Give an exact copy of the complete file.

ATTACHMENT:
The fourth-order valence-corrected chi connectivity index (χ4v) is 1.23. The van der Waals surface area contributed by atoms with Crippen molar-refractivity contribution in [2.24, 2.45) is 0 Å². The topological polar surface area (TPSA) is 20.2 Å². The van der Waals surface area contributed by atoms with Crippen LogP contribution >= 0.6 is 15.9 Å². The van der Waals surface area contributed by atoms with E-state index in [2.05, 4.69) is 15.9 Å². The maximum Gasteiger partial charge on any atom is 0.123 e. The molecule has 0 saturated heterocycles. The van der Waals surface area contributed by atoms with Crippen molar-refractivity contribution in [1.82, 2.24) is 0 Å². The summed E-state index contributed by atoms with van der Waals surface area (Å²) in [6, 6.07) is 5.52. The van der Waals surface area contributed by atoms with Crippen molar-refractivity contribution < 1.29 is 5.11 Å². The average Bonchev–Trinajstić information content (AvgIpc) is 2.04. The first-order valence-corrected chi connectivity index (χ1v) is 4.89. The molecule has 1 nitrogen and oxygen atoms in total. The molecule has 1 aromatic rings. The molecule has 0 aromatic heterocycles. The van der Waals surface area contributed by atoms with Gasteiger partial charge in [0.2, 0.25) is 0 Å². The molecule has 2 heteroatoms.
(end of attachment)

The fourth-order valence-corrected chi connectivity index (χ4v) is 1.23. The van der Waals surface area contributed by atoms with Crippen molar-refractivity contribution in [2.24, 2.45) is 0 Å². The topological polar surface area (TPSA) is 20.2 Å². The van der Waals surface area contributed by atoms with Crippen LogP contribution >= 0.6 is 15.9 Å². The van der Waals surface area contributed by atoms with E-state index in [2.05, 4.69) is 15.9 Å². The maximum Gasteiger partial charge on any atom is 0.123 e. The molecule has 0 saturated heterocycles. The van der Waals surface area contributed by atoms with Crippen molar-refractivity contribution in [1.82, 2.24) is 0 Å². The summed E-state index contributed by atoms with van der Waals surface area (Å²) in [6, 6.07) is 5.52. The van der Waals surface area contributed by atoms with Crippen molar-refractivity contribution < 1.29 is 5.11 Å². The average Bonchev–Trinajstić information content (AvgIpc) is 2.04. The first-order valence-corrected chi connectivity index (χ1v) is 4.89. The molecule has 1 nitrogen and oxygen atoms in total. The molecule has 1 aromatic rings. The molecule has 0 aromatic heterocycles. The van der Waals surface area contributed by atoms with Gasteiger partial charge in [0.2, 0.25) is 0 Å². The molecule has 2 heteroatoms.